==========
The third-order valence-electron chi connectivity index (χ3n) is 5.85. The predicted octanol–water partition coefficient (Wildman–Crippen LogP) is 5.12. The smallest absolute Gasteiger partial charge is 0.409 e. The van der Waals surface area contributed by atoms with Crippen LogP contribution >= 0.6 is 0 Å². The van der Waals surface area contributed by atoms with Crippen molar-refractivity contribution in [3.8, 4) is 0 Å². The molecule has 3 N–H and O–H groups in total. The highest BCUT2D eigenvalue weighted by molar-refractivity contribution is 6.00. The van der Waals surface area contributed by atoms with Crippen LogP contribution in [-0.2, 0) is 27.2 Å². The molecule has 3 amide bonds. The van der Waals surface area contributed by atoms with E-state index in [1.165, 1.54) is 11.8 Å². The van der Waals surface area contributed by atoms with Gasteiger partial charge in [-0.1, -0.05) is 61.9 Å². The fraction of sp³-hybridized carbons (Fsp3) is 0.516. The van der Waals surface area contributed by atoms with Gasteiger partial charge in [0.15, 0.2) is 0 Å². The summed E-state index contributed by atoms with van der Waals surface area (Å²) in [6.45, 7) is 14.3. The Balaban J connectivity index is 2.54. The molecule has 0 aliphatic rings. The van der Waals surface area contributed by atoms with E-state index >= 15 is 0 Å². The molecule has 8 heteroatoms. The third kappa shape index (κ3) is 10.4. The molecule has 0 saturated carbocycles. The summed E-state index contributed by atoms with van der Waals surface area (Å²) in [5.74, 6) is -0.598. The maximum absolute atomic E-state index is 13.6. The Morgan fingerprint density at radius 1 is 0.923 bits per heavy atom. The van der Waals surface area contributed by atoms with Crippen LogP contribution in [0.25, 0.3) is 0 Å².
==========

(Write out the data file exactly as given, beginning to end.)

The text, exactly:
The third-order valence-electron chi connectivity index (χ3n) is 5.85. The predicted octanol–water partition coefficient (Wildman–Crippen LogP) is 5.12. The smallest absolute Gasteiger partial charge is 0.409 e. The van der Waals surface area contributed by atoms with Crippen LogP contribution >= 0.6 is 0 Å². The van der Waals surface area contributed by atoms with Crippen molar-refractivity contribution in [3.8, 4) is 0 Å². The molecule has 3 N–H and O–H groups in total. The highest BCUT2D eigenvalue weighted by molar-refractivity contribution is 6.00. The van der Waals surface area contributed by atoms with Crippen LogP contribution in [-0.2, 0) is 27.2 Å². The molecule has 3 amide bonds. The van der Waals surface area contributed by atoms with E-state index in [1.165, 1.54) is 11.8 Å². The van der Waals surface area contributed by atoms with Gasteiger partial charge in [-0.1, -0.05) is 61.9 Å². The fraction of sp³-hybridized carbons (Fsp3) is 0.516. The van der Waals surface area contributed by atoms with Gasteiger partial charge in [0.15, 0.2) is 0 Å². The summed E-state index contributed by atoms with van der Waals surface area (Å²) in [6.45, 7) is 14.3. The Balaban J connectivity index is 2.54. The molecule has 0 aliphatic rings. The van der Waals surface area contributed by atoms with E-state index >= 15 is 0 Å². The molecule has 8 heteroatoms. The third kappa shape index (κ3) is 10.4. The molecule has 0 saturated carbocycles. The summed E-state index contributed by atoms with van der Waals surface area (Å²) in [5.74, 6) is -0.598. The maximum absolute atomic E-state index is 13.6. The Morgan fingerprint density at radius 1 is 0.923 bits per heavy atom. The van der Waals surface area contributed by atoms with Crippen LogP contribution in [0.25, 0.3) is 0 Å².